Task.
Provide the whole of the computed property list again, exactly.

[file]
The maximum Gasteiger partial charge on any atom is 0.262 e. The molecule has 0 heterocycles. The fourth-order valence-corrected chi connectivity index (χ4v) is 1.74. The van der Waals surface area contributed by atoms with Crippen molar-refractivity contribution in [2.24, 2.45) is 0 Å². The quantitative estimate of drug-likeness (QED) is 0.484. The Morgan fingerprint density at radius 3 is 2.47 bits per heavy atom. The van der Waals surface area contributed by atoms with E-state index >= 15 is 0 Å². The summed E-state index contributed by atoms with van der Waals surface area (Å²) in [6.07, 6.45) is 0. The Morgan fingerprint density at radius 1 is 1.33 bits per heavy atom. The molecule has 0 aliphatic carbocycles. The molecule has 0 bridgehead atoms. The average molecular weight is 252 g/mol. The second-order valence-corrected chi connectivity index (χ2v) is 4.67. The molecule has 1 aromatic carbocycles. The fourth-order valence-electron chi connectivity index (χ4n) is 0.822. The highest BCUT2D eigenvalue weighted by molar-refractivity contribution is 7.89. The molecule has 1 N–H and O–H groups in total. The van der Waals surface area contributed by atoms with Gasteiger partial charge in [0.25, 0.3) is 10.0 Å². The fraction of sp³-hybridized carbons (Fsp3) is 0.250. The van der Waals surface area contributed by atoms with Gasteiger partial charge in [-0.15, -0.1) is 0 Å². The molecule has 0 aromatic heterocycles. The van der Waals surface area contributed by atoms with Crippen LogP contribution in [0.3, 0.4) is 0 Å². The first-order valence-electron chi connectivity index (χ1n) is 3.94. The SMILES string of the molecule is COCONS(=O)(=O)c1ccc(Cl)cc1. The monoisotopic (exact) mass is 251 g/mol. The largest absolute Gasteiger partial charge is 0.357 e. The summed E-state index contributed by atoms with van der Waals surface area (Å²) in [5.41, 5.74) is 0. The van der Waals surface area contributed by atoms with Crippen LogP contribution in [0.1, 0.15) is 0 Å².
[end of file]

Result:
The maximum Gasteiger partial charge on any atom is 0.262 e. The molecule has 0 heterocycles. The fourth-order valence-corrected chi connectivity index (χ4v) is 1.74. The van der Waals surface area contributed by atoms with Crippen molar-refractivity contribution in [2.24, 2.45) is 0 Å². The quantitative estimate of drug-likeness (QED) is 0.484. The Morgan fingerprint density at radius 3 is 2.47 bits per heavy atom. The van der Waals surface area contributed by atoms with E-state index >= 15 is 0 Å². The summed E-state index contributed by atoms with van der Waals surface area (Å²) in [6.07, 6.45) is 0. The Morgan fingerprint density at radius 1 is 1.33 bits per heavy atom. The molecule has 0 aliphatic carbocycles. The molecule has 0 bridgehead atoms. The average molecular weight is 252 g/mol. The second-order valence-corrected chi connectivity index (χ2v) is 4.67. The molecule has 1 aromatic carbocycles. The fourth-order valence-electron chi connectivity index (χ4n) is 0.822. The highest BCUT2D eigenvalue weighted by molar-refractivity contribution is 7.89. The molecule has 1 N–H and O–H groups in total. The van der Waals surface area contributed by atoms with Gasteiger partial charge in [0.25, 0.3) is 10.0 Å². The fraction of sp³-hybridized carbons (Fsp3) is 0.250. The van der Waals surface area contributed by atoms with Gasteiger partial charge in [-0.15, -0.1) is 0 Å². The molecule has 0 aromatic heterocycles. The van der Waals surface area contributed by atoms with Crippen LogP contribution in [0.3, 0.4) is 0 Å². The first-order valence-electron chi connectivity index (χ1n) is 3.94. The SMILES string of the molecule is COCONS(=O)(=O)c1ccc(Cl)cc1. The monoisotopic (exact) mass is 251 g/mol. The largest absolute Gasteiger partial charge is 0.357 e. The summed E-state index contributed by atoms with van der Waals surface area (Å²) in [5.41, 5.74) is 0. The van der Waals surface area contributed by atoms with Crippen LogP contribution in [0.1, 0.15) is 0 Å².